AngloGold Ashanti's Savuka operation in South Africa (formerly West Deep Levels West mine) has been a source of employment and income for thousands of employees and their families since the 1960s, with much of this spent in the local community and rural areas. Savuka has also subscribed to the practice of providing job opportunities for employees' children, giving them the chance to take up where their fathers left off.
For some time Savuka's costs have consistently exceeded its revenues. In 2003 it became apparent that right-sizing was inevitable, and as part of this, it was planned to reduce the labour complement by 40% - 1,800 people out of a total of some 4,500. Current life-of-mine plans will see Savuka continuing at this reduced level until 2007.
Given this scenario, management and labour had to develop a strategy that would be beneficial for both the company and employees, ensuring the financial feasibility of Savuka for as long as possible on the one hand, and minimising the resulting trauma on employees on the other.
The planning process was guided by the Retrenchment Agreement in place at the mine. There were two roleplayers in the downscaling process, following the guidelines of the Labour Relations Act - National Union of Mineworkers (NUM) and the United Associations of South Africa (Uasa). This
pre-downscaling consultation phase commenced in 2003, and focused on mapping a route going forward. Given the mature relationship between labour and management, no major hiccups were experienced.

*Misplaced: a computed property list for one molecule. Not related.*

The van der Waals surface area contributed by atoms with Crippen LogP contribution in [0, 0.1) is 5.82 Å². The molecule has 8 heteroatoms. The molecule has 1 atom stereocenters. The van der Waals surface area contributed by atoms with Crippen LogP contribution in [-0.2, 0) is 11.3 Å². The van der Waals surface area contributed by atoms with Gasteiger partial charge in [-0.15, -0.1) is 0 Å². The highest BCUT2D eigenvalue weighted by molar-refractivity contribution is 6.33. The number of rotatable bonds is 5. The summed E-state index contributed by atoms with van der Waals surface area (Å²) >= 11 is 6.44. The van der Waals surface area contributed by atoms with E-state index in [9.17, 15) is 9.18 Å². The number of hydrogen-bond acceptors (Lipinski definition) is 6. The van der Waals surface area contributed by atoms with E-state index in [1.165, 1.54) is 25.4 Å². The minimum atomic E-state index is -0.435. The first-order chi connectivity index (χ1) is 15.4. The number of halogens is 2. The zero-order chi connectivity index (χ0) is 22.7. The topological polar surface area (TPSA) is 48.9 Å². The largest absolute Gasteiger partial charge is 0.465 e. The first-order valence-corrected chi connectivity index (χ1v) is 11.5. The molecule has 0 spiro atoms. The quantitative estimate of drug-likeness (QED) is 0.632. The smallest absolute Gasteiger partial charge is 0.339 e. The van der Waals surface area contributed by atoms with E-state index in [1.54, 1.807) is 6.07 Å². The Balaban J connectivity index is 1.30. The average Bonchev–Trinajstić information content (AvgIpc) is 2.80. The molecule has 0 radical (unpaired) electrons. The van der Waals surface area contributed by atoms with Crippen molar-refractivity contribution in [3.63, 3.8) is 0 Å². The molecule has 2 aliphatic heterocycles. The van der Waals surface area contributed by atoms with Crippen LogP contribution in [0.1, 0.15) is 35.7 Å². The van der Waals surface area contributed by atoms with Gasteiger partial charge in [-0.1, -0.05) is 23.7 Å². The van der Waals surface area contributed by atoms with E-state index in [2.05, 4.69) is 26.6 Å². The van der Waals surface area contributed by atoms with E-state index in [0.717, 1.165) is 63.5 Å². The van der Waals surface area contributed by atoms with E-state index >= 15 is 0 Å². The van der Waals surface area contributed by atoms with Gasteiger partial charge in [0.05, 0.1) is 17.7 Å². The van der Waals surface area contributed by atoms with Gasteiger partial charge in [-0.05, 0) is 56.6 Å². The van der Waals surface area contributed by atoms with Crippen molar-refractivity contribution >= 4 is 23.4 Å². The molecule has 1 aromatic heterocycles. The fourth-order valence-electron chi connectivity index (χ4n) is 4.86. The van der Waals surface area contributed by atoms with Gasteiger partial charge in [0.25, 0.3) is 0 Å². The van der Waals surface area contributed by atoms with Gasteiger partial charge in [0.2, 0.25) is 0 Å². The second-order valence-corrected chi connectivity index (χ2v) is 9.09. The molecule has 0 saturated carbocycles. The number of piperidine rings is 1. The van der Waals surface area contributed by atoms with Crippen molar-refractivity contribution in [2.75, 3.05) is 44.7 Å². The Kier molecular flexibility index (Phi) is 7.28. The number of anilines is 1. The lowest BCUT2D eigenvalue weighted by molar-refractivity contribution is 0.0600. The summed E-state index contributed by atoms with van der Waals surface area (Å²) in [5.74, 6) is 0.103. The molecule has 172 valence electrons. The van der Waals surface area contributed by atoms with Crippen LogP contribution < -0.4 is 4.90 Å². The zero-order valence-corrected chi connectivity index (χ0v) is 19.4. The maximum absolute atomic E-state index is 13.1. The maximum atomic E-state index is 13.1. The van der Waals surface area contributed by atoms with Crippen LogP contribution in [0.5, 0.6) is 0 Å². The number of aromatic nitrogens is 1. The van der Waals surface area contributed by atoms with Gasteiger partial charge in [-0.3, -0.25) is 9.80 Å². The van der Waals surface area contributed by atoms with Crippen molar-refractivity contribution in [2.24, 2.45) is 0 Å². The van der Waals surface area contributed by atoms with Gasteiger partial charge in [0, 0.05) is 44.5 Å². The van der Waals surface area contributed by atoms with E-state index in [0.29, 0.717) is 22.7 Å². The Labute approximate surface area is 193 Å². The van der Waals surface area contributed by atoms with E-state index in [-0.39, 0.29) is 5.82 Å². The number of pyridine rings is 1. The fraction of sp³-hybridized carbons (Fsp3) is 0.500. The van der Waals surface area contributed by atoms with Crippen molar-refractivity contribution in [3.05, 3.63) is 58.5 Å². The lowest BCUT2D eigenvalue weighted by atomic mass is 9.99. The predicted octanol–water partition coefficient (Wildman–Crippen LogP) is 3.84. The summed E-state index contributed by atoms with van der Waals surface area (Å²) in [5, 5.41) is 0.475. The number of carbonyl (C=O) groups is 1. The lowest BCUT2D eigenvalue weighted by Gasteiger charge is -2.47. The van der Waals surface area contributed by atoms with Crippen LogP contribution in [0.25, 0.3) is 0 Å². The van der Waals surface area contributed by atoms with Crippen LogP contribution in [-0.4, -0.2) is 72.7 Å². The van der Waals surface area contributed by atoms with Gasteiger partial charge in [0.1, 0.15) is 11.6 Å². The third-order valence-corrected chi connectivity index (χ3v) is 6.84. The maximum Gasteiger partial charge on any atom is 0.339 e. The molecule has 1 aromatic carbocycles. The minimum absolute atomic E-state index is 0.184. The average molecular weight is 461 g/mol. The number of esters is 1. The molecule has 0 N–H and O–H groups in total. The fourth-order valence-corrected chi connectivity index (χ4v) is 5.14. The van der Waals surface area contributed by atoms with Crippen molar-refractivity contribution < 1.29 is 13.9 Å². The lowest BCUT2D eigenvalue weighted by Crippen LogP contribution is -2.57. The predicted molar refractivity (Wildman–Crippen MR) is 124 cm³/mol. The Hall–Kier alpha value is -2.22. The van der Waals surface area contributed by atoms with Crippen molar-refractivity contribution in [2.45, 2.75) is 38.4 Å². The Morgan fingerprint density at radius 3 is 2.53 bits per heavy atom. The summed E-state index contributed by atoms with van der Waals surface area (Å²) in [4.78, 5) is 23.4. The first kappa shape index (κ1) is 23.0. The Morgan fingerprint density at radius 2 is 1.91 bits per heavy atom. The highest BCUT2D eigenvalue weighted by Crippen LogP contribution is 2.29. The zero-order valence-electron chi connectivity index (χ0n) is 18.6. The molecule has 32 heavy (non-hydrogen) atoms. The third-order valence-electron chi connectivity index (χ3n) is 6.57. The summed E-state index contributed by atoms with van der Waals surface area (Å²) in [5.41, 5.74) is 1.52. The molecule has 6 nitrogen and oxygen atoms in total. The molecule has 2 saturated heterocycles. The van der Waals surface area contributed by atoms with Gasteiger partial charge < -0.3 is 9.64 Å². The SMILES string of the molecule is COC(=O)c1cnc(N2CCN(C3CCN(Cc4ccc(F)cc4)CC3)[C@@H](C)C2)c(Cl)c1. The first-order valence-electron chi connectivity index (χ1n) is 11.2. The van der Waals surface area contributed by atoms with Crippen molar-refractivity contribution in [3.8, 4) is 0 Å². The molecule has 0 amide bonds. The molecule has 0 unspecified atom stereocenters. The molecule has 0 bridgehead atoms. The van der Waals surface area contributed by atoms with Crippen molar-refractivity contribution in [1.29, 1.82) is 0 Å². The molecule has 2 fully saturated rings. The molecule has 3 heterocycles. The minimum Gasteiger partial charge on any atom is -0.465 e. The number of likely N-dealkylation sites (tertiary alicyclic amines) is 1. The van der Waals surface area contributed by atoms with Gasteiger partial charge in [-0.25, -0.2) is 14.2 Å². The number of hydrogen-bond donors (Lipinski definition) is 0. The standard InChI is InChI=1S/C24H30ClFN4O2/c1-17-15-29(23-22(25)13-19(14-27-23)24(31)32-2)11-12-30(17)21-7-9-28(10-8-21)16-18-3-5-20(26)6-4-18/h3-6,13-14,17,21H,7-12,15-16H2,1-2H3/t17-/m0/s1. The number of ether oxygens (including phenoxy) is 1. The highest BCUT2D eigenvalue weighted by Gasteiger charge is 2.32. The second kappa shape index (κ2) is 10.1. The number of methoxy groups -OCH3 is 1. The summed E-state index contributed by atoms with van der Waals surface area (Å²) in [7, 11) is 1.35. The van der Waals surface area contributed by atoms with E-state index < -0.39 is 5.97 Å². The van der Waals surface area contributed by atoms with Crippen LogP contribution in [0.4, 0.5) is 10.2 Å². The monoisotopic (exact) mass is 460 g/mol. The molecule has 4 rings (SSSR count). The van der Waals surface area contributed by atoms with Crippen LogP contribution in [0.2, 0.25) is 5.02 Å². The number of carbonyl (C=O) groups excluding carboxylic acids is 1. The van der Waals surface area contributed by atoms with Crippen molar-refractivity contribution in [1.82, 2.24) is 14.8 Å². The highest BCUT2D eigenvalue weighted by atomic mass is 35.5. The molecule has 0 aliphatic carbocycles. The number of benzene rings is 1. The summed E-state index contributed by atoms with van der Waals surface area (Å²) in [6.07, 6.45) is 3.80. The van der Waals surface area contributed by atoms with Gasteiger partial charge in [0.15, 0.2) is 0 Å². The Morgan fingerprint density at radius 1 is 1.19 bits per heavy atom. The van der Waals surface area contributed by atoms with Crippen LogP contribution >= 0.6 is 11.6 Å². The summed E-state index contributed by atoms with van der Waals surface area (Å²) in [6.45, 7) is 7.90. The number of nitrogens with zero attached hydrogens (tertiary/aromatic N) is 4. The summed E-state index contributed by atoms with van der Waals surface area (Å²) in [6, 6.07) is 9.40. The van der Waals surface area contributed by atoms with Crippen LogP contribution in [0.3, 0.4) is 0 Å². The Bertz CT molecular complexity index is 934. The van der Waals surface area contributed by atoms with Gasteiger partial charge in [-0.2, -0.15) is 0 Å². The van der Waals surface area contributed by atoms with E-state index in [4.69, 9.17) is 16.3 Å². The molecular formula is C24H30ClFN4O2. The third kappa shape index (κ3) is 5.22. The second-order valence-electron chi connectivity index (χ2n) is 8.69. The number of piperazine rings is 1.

Agreement was reached in 2003 on a number of key elements, including extended unpaid leave, voluntary separation packages, transfers, early retirement, the replacement of contractors, the application of the last-in first-out principle, and skills training, provided by an external agency in consultation with the Department of Labour.
The process has been overseen by an advisory committee - known as the Future Forum - which comprises four individuals from the unions and a community representative who is also an employee of the mine. When the next phase of labour reductions starts in the latter part of 2005, regular meetings of the Future Forum will be re-instituted. The mine found that the Future Forum was crucial in this process, ensuring its fairness, interviewing employees for possible transfers, and in providing advice on skills training and ensuring that the skills training actually took place. Skills training will assist the retrenched employee to re-enter the labour market.
Agreement was reached on a Social Plan, providing for skills training and broadly covers ways of avoiding retrenchments, preventing displacement and providing for compensation. The Social Plan Agreement was signed by both NUM and Uasa, and was subsequently scrutinised by both the Department of Labour and the Department of Minerals and Energy.
Amongst the challenges currently being faced is the maintenance of production output over the next three years, without which the closure could potentially be brought forward. At the same time, it has sometimes proved difficult for employees to maintain a positive morale.